FEARnyc Interview: ‘Lost Creek’ Creators Colin Adams Toomey & Dan John Witherall
By Dr. Zaius
Tuesday, November 1st, 2016 at 7:00 pm
Last week, I attended the 1st annual FEARnyc horror film festival in New York City’s Cinema Village. Director John Capo brought together 65 films during the week, including classics like The Exorcist, The Texas Chainsaw Massacre and Halloween, as well as a bevy of independent horror films, making their world and or NYC premiere. One of the films was Lost Creek. Made a on shoe-string budget of $30,000, director Colin Adams-Toomey and his co-writer Dan John Witherall, created a wonderfully original film that paid homage to favorites from the 80s, all the while creating something new and unique. The film is about three young kids, Peter and Bill (Oliver and Henry Stockman) are friends at school, and Maggie (Brynna Bartoo) is the strange girl Peter hangs out with in the woods. Together, they must unite to battle a monster that is channeling their fears and draining their small town of life. The film put the weight of the story on three unknown first time child actors, who at the time of filming were all under 13. After catching their film and cast and crew Q&A Sunday, I had an opportunity to speak with the creators on Thursday after the screening of Halloween.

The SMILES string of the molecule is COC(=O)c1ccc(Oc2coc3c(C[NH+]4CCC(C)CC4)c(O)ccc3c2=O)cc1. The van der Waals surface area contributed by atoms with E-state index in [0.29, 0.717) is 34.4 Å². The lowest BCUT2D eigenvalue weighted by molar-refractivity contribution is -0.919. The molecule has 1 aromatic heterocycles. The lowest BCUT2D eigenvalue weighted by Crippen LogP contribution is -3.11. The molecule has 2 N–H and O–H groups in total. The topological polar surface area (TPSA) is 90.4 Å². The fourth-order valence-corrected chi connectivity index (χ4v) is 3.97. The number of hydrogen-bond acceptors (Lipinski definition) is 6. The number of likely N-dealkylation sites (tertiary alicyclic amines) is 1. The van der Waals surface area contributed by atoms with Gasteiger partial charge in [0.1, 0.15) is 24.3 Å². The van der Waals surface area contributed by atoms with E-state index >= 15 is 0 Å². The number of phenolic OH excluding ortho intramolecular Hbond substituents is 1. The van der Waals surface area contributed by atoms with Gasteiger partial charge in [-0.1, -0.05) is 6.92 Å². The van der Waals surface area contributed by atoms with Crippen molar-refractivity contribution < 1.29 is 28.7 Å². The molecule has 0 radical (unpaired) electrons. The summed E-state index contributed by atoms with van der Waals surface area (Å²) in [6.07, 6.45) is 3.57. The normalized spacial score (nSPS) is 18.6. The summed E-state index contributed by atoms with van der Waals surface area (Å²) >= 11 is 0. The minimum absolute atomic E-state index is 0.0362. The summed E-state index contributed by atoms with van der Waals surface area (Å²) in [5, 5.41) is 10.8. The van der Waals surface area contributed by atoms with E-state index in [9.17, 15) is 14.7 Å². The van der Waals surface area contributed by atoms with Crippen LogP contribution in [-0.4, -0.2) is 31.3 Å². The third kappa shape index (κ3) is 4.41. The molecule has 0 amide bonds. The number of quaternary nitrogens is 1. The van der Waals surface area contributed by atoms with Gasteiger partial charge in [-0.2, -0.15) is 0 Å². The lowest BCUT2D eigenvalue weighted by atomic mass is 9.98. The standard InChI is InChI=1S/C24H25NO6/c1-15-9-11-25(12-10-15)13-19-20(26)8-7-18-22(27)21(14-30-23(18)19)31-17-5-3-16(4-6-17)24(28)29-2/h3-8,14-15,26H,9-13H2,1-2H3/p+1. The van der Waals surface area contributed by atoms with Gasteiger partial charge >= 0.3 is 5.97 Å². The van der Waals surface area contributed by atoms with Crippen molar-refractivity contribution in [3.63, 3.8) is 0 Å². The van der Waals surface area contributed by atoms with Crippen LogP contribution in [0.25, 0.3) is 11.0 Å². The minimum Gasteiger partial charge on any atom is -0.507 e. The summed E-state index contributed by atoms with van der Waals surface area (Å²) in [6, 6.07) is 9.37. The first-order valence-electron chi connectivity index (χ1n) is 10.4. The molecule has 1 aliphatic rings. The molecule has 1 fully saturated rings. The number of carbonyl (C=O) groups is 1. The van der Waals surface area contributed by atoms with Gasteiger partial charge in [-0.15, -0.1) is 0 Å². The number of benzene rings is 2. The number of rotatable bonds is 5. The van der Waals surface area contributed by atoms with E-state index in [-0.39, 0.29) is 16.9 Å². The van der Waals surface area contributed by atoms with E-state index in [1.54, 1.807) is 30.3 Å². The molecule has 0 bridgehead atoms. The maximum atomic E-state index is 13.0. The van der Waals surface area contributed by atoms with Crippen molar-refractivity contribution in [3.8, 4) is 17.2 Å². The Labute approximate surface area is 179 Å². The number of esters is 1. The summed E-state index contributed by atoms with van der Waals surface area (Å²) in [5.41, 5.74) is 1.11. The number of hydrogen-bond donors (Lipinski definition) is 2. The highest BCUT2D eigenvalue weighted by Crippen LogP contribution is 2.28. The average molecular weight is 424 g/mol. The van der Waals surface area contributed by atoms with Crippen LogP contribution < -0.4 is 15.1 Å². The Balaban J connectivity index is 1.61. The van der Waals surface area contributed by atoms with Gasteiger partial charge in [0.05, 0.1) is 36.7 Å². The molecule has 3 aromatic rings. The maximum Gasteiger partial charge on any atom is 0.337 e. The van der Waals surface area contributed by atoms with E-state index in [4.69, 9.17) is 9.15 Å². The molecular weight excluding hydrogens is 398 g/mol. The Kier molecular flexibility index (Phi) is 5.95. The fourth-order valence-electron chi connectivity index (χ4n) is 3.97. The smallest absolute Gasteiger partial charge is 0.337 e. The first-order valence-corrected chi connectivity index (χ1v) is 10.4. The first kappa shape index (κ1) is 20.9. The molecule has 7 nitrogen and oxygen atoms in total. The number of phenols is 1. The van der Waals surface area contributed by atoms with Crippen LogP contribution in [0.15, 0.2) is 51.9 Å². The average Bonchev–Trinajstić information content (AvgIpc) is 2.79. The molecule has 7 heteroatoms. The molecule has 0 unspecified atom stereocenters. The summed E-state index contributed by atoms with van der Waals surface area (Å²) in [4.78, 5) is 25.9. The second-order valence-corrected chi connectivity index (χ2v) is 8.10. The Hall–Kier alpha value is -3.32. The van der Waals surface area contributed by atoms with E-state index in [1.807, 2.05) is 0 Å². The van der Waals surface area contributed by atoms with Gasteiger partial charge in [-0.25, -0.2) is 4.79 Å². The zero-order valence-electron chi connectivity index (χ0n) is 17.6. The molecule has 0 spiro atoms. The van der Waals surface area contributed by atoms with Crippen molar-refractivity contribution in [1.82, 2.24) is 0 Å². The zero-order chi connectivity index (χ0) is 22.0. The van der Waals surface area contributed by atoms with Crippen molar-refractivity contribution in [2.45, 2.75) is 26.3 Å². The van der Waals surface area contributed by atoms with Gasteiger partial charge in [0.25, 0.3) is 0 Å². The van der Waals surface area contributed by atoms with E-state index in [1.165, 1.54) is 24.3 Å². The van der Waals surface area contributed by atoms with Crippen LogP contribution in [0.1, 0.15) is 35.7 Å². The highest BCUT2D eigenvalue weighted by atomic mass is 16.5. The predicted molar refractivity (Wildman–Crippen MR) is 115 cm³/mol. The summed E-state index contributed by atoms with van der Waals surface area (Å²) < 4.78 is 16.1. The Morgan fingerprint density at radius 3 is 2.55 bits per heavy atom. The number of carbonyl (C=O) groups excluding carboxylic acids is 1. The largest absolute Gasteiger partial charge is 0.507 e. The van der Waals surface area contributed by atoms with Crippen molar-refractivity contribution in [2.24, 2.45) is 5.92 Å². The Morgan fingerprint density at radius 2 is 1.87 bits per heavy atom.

Check out the interview below.
GeeksofDoom: I saw on the FEARnyc facebook page that you received an award the other night (there was an awards ceremony on Wednesday evening).
Witherall: Yes, we won the award for best ensemble which isn’t a jury award, more a founder’s award, which is really nice for the kids, it’s a huge compliment to them.